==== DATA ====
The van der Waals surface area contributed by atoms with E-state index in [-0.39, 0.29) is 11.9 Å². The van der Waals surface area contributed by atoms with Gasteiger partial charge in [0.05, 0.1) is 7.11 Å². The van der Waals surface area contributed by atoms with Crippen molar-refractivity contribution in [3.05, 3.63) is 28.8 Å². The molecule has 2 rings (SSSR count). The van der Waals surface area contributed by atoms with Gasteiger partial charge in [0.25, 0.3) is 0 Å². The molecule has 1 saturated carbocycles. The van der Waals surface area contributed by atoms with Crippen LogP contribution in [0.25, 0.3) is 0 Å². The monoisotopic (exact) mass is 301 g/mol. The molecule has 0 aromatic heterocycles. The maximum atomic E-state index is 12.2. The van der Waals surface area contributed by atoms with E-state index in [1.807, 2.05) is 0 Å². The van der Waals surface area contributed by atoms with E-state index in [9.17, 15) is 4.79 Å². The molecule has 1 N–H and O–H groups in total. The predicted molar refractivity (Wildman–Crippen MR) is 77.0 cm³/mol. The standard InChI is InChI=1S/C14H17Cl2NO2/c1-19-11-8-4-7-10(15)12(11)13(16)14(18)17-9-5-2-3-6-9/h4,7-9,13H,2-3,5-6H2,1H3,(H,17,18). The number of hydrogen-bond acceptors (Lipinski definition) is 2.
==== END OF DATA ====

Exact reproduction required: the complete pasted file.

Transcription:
The van der Waals surface area contributed by atoms with E-state index in [-0.39, 0.29) is 11.9 Å². The van der Waals surface area contributed by atoms with Gasteiger partial charge in [0.05, 0.1) is 7.11 Å². The van der Waals surface area contributed by atoms with Crippen molar-refractivity contribution in [3.05, 3.63) is 28.8 Å². The molecule has 2 rings (SSSR count). The van der Waals surface area contributed by atoms with Gasteiger partial charge in [0.25, 0.3) is 0 Å². The molecule has 1 saturated carbocycles. The van der Waals surface area contributed by atoms with Crippen LogP contribution in [0.25, 0.3) is 0 Å². The monoisotopic (exact) mass is 301 g/mol. The molecule has 0 aromatic heterocycles. The maximum atomic E-state index is 12.2. The van der Waals surface area contributed by atoms with E-state index in [1.807, 2.05) is 0 Å². The van der Waals surface area contributed by atoms with E-state index in [9.17, 15) is 4.79 Å². The molecule has 1 N–H and O–H groups in total. The predicted molar refractivity (Wildman–Crippen MR) is 77.0 cm³/mol. The standard InChI is InChI=1S/C14H17Cl2NO2/c1-19-11-8-4-7-10(15)12(11)13(16)14(18)17-9-5-2-3-6-9/h4,7-9,13H,2-3,5-6H2,1H3,(H,17,18). The number of hydrogen-bond acceptors (Lipinski definition) is 2.